If my car insurance isn’t linked to my employer, should my health insurance? A recent projection by S&P Capital IQ, a research firm in the financial industry, estimated that 90% of Americans will receive health insurance from government exchanges by 2020. If this estimate were to come to fruition, it would represent a monumental shift in the structure of the American health care system. For over half a century, employer-sponsored health insurance (ESI) has been the unquestioned norm. Instead of retreating from the unknown, however, we should embrace the delinking of health insurance from our jobs. Health insurance, after all, is a product like any other and deserves no special treatment.
If given the opportunity to construct a health care system from scratch, almost no one would adopt ESI as its central feature. How, then, did it become so ingrained?
Like many policies, it was an accident of history. During World War II, President Roosevelt signed Executive Order 9328, which froze prices on anything that affected cost-of-living, including wages, to control wartime inflation. The War Labor Board, however, subsequently ruled that the wage freeze did not apply to fringe benefits like health insurance. Thus, in order to recruit and retain employees, employers could no longer offer increased income but could use these so-called fringe benefits, like health insurance, to attract talent.
Finally, the Revenue Act of 1954 formally excluded employer contributions to health insurance from taxation, further increasing the interest of employers to offer tax-free health benefits rather than taxable wages to recruit employees, solidifying the link between employment and health insurance. While this may have been good policy in the mid-20th century, the test of time has yielded at least four negative, and unintended, consequences.
First, amid the constant controversy of loop holes and tax breaks for Wall Street, farmers, and oil companies, health insurance remains the single largest tax break in the U.S., costing the government nearly $300 billion each year. Because employees with greater rank and earnings tend to have more generous health insurance plans, they benefit from this tax break more than the less well-compensated. Health insurance, therefore, serves as a regressive, rather than progressive, tax break disproportionally and perversely benefiting the wealthy.
Second, because employers can offer this “tax-exempt” benefit instead of taxable wages to recruit and retain their employees, income stagnates.
Third, businesses generate leverage to negotiate with insurance companies by merit of having a group of employees. Without the benefit of this large negotiating group, unemployed individuals, self-employed individuals, and employed individuals without ESI have historically faced almost unattainable prices on the individual health insurance market. If you, therefore, wanted to leave your job, switch jobs, or start your own business, you had to risk not only your income but effectively forfeit health insurance for yourself and your family. With the advent of more affordable coverage in the new health exchanges, where insurers must compete for the business of a large group of individuals, people are no longer locked to their jobs solely to retain their coverage.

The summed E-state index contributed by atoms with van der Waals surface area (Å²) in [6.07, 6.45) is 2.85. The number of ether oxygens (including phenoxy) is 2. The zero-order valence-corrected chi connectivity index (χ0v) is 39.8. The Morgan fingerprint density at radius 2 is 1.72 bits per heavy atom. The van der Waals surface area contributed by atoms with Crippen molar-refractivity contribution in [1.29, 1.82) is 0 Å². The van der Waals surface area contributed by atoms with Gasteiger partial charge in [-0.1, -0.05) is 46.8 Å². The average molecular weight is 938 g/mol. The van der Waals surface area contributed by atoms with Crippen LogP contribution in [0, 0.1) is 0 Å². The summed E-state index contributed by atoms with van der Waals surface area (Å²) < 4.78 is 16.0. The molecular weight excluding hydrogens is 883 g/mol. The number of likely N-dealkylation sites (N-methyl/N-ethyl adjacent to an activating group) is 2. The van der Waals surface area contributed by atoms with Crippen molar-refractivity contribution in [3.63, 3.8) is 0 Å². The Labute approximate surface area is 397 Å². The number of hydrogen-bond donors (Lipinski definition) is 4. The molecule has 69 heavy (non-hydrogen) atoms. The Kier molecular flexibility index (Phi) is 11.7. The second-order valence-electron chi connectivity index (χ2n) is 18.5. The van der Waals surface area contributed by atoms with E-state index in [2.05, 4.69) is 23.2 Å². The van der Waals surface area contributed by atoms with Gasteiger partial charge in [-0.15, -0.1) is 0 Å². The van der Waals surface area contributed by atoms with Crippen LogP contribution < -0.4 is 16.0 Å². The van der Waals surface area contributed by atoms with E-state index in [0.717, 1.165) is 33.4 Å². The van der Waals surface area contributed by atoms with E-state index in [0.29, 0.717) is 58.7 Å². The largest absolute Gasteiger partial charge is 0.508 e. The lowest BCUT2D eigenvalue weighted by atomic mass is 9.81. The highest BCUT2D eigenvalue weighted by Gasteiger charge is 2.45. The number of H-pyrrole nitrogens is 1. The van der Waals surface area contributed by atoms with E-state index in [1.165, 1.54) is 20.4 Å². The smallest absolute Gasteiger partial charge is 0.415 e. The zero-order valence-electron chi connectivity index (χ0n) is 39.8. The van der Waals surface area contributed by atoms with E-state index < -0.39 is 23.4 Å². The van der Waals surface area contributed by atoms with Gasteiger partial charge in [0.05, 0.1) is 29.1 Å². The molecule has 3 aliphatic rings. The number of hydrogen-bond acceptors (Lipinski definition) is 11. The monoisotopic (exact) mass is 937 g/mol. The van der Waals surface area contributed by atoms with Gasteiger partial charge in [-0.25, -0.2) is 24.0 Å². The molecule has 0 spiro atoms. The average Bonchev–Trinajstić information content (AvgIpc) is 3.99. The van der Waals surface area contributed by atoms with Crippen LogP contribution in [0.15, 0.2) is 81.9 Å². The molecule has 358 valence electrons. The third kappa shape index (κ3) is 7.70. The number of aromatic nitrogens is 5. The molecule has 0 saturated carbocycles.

Fourth, in the traditional ESI model, employers negotiate and contract with insurers on employees’ behalf, effectively limiting consumer choice to just a few plans. Since employees have little say in the coverage they purchase, they are not able to pick a plan that best suits their individual needs and minimizes their cost.
If ESI does, indeed, evolve into a broadly used health insurance marketplace, several benefits would ensue. Wages would rise as employers would have to compensate for the reduced benefits to recruit and retain talent. This income, as opposed to health insurance, would be taxable, phasing out the largest tax break in the U.S. generating hundreds of billions of dollar annually. People would be free to switch jobs, work part-time, or try their hand at starting a business without fear of losing health insurance for themselves and their families. Consumer choice would increase as individuals would not be limited to their employers’ insurance contracts, and since individuals would be able to shop for health insurance like they can for car or life insurance (or a laptop or cellphone), competition among insurers would increase and costs would decrease. Perhaps a lizard promising 15% off in 15 minutes for health insurance will be born.
This alone will not fix our health care system, which is riddled with patchwork policies and remnants of political history now ingrained. But delinking health insurance from employment is a step in the right direction. Now, more than ever, we need dramatic changes to our health care system. Rather than fear changes to the status quo, let’s welcome them.
Simon Basseyn is a medical student.